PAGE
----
Dorothy Hunter is an heiress of untold wealth. She believes no one will love her for herself and not for her money, so she pretends to be her secretary Sylvia while Sylvia pretends to be ... See full summary »
Dorothy Hunter is an heiress of untold wealth. She believes no one will love her for herself and not for her money, so she pretends to be her secretary Sylvia while Sylvia pretends to be Dorothy. The real Dorothy, attracted to handsome young Tony Travers, pushes him to fall in love with the fake Dorothy, believing that if he does, it proves he is only after her money. But Dorothy's scheme is too complicated and begins to backfire, leaving everyone, especially Dorothy, confused about who loves whom. Written by
Jim Beaver <email@example.com>
Mistaken identity has always been a classic theme of comedy; many comic characters in Shakespeare or Moliere, for example, disguise themselves as somebody else, but the device is even older, dating back at least to the days of the Greek and Roman theatre. The advantage of this device is that it enables the dramatist to make the most of the ensuing confusion for humorous purposes.
The plot of 'The Richest Girl in the World' is one with which classical dramatists would have felt at home. The central character is Dorothy Hunter, the heiress to a large fortune. (The similarity of surnames suggests that the model for Dorothy may have been the Woolworths heiress Barbara Hutton). She is worried that potential suitors will love her for her money and not for herself. She therefore changes places with her attractive secretary Sylvia. If any man shows an interest in the supposed 'Sylvia' (who is really Dorothy in disguise), she suggests to him that the supposed 'Dorothy' (really Sylvia in disguise) has fallen in love with him and would welcome a proposal of marriage. The real Sylvia is happily married and has no interest in any of Dorothy's suitors; the point of this charade is that if the man shows any interest in the fake 'Dorothy' he has thereby failed the test and proved himself unworthy of the real Dorothy's hand. The film chronicles Dorothy's attempts to play this trick on her latest beau, Tony.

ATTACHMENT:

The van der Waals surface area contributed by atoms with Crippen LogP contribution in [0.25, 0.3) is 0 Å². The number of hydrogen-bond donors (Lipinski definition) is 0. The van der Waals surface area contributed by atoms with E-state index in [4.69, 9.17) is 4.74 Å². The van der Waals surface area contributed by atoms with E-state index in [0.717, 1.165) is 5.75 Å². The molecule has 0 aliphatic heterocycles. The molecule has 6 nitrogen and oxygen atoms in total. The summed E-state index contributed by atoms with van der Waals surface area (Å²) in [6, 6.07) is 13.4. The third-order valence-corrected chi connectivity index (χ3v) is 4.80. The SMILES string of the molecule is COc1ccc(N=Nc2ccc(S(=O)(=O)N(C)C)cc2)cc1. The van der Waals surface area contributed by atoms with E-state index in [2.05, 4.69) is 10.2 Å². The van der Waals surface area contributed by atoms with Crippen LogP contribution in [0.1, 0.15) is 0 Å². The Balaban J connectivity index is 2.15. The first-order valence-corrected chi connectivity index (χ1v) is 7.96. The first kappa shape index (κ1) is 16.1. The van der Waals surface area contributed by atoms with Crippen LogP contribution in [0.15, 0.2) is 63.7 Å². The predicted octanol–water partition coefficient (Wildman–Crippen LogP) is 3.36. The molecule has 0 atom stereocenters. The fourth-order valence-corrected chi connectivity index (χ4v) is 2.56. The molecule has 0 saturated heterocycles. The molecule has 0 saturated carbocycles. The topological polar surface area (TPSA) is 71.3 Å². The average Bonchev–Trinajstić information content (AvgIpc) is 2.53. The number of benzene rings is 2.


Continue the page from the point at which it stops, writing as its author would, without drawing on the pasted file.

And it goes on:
This plot could have been the basis of an intriguing comedy, but it is not really developed well enough. This is less the fault of the actors than of the script. In this age of the turgid three-hour blockbuster it seems strange to criticise a film for being too short, but an hour and ten minutes were not sufficient to bring out all the comic possibilities of the situation, and the conclusion of the film is both rushed and muddled. (Perhaps the film was originally the B-movie in a double bill with a set, and limited, running-time, which would explain the scriptwriter's haste to get everything tidied up as soon as possible.) Dorothy's elderly guardian, Jonathan, does suggest that she may be guilty of psychological cruelty in pushing her deception of Tony so far, but the film makes no attempt to explore the deeper implications of her behaviour. Her wealth is, after all, an important part of her identity, so by posing as her own secretary she has effectively persuaded Tony to fall in love with her under false pretences. The film, however, prefers to ignore the philosophical implications of this deception.
Like many comedies of the period, this is a light film, in the sense that it is lighthearted but also in the sense that it is lightweight. Even in the era when it was made, it was probably seen as no more than an amusing trifle. It has not stood the test of time well, and today comes across as trivial and faded. 5/10
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